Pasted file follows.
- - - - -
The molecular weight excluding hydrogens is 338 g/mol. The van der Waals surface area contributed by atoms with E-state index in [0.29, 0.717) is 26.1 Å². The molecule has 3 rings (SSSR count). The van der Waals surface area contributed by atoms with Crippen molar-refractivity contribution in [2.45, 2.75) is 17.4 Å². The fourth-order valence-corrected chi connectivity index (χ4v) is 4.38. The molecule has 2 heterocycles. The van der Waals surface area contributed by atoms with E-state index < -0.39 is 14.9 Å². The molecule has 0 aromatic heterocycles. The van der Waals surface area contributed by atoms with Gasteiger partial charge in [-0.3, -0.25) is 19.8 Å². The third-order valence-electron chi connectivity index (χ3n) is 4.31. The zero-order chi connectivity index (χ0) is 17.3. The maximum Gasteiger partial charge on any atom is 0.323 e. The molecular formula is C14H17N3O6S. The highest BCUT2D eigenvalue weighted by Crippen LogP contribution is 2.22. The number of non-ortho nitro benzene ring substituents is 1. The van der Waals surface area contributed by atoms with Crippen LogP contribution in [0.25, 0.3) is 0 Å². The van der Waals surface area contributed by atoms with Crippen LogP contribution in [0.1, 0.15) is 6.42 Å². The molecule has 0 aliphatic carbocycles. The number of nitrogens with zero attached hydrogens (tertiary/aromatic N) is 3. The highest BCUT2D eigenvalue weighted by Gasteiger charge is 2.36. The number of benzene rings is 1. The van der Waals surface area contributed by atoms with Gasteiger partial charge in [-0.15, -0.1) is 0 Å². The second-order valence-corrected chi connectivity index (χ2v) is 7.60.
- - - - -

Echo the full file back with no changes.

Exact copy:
The molecular weight excluding hydrogens is 338 g/mol. The van der Waals surface area contributed by atoms with E-state index in [0.29, 0.717) is 26.1 Å². The molecule has 3 rings (SSSR count). The van der Waals surface area contributed by atoms with Crippen molar-refractivity contribution in [2.45, 2.75) is 17.4 Å². The fourth-order valence-corrected chi connectivity index (χ4v) is 4.38. The molecule has 2 heterocycles. The van der Waals surface area contributed by atoms with E-state index < -0.39 is 14.9 Å². The molecule has 0 aromatic heterocycles. The van der Waals surface area contributed by atoms with Gasteiger partial charge in [-0.3, -0.25) is 19.8 Å². The third-order valence-electron chi connectivity index (χ3n) is 4.31. The zero-order chi connectivity index (χ0) is 17.3. The maximum Gasteiger partial charge on any atom is 0.323 e. The molecular formula is C14H17N3O6S. The highest BCUT2D eigenvalue weighted by Crippen LogP contribution is 2.22. The number of non-ortho nitro benzene ring substituents is 1. The van der Waals surface area contributed by atoms with Crippen LogP contribution in [0.25, 0.3) is 0 Å². The van der Waals surface area contributed by atoms with Crippen LogP contribution in [0.1, 0.15) is 6.42 Å². The molecule has 0 aliphatic carbocycles. The number of nitrogens with zero attached hydrogens (tertiary/aromatic N) is 3. The highest BCUT2D eigenvalue weighted by Gasteiger charge is 2.36. The number of benzene rings is 1. The van der Waals surface area contributed by atoms with Gasteiger partial charge in [-0.15, -0.1) is 0 Å². The second-order valence-corrected chi connectivity index (χ2v) is 7.60.